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H.J. Heinz Company (NYSE:HNZ), the makers of the popular Ketchup brand, reported a stronger than expected first quarter results due to improved margins, low overhead expenses and reduced effective tax rate. However,  currency movements did hamper its sales volume.

The packaged food producer recorded a first quarter net profit of $258 million or 87 cents, up 14 percent from $226.1 million or 70 cents, the same quarter last year. Analysts were expecting an EPS of 80 cents. However, the net sales during May-July quarter fell 1.5 percent Y-o-Y to $2.79 billion. Organic sales, which does not include acquisitions, currency fluctuations and divestitures, were up 4.8 percent.

The company has struggled in the North American and European markets because of the poor economic conditions. However,  demand in the emerging markets has been fantastic. The emerging markets including India, Indonesia, China and Brazil, contributed approximately 25 percent of the company’s total sales during the quarter. H.J. Heinz Company (NYSE:HNZ) has also increased prices of many products. The company is refining its strategy in the developed markets by offering entry-priced items. Gross margins were higher than most analysts’ forecast. Heinz  maintained FY13 currency-neutral guidance of 5-8% growth, which equates to $3.52-$3.62, and at least 4% organic sales growth.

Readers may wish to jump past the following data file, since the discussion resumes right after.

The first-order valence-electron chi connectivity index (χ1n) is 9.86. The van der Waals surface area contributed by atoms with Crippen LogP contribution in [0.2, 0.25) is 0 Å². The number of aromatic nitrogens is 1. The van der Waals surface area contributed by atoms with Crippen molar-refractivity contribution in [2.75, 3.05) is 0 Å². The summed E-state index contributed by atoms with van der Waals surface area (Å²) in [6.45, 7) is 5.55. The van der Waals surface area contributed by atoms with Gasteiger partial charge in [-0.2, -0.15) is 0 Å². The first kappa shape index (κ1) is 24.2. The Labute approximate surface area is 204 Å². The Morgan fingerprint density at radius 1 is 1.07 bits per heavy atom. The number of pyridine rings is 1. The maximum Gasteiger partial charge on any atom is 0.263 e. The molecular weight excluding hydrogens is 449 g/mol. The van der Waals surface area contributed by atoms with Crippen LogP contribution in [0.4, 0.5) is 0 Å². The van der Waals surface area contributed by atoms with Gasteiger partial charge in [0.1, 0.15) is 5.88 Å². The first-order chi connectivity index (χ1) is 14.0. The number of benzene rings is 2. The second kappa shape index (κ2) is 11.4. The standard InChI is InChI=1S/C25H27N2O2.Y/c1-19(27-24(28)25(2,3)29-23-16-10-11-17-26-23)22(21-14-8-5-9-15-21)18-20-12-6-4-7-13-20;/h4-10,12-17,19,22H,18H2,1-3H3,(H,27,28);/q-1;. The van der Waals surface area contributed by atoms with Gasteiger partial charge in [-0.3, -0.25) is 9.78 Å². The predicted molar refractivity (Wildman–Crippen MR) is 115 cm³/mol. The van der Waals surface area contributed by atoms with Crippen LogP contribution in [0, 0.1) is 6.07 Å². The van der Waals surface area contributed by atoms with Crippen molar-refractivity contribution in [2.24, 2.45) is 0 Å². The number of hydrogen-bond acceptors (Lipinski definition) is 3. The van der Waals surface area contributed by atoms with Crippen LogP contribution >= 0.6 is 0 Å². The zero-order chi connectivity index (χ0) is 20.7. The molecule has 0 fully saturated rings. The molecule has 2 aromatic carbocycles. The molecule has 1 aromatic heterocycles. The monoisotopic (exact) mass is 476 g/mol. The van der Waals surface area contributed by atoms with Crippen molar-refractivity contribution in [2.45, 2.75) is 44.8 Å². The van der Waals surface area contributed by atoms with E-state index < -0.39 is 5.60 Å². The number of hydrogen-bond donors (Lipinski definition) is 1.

Many analysts have commented on the stock after the quarterly results. UBS AG (NYSE:UBS) reiterates a “Buy” rating for the company, while Jefferies Group, Inc. (NYSE:JEF) has a “Hold” rating on Heinz. Credit Suisse Group AG (NYSE:CS) maintains its “Neutral” rating with a target price of $59. It has also raised the forecasts for FY13, FY14 and FY15 for the company. Credit Suisse Group AG (NYSE:CS) further states that the stronger than expected results of H.J. Heinz Company (NYSE:HNZ) will fuel the positive sentiments for other  food stocks. The food stocks are trading at a 16 percent discount in this difficult environment, due in part to the recent drought. At this time, the only downside for Heinz is that its operating income has only increased 10 percent since 2010, compared to 28 percent for the overall US packaged foods group.

H.J. Heinz Company (NYSE:HNZ) opened at $57.41 today and jumped immediately to $58.35, giving the company a market value of $18.39 billion. The 1-year high/low were $58.35/$48.54.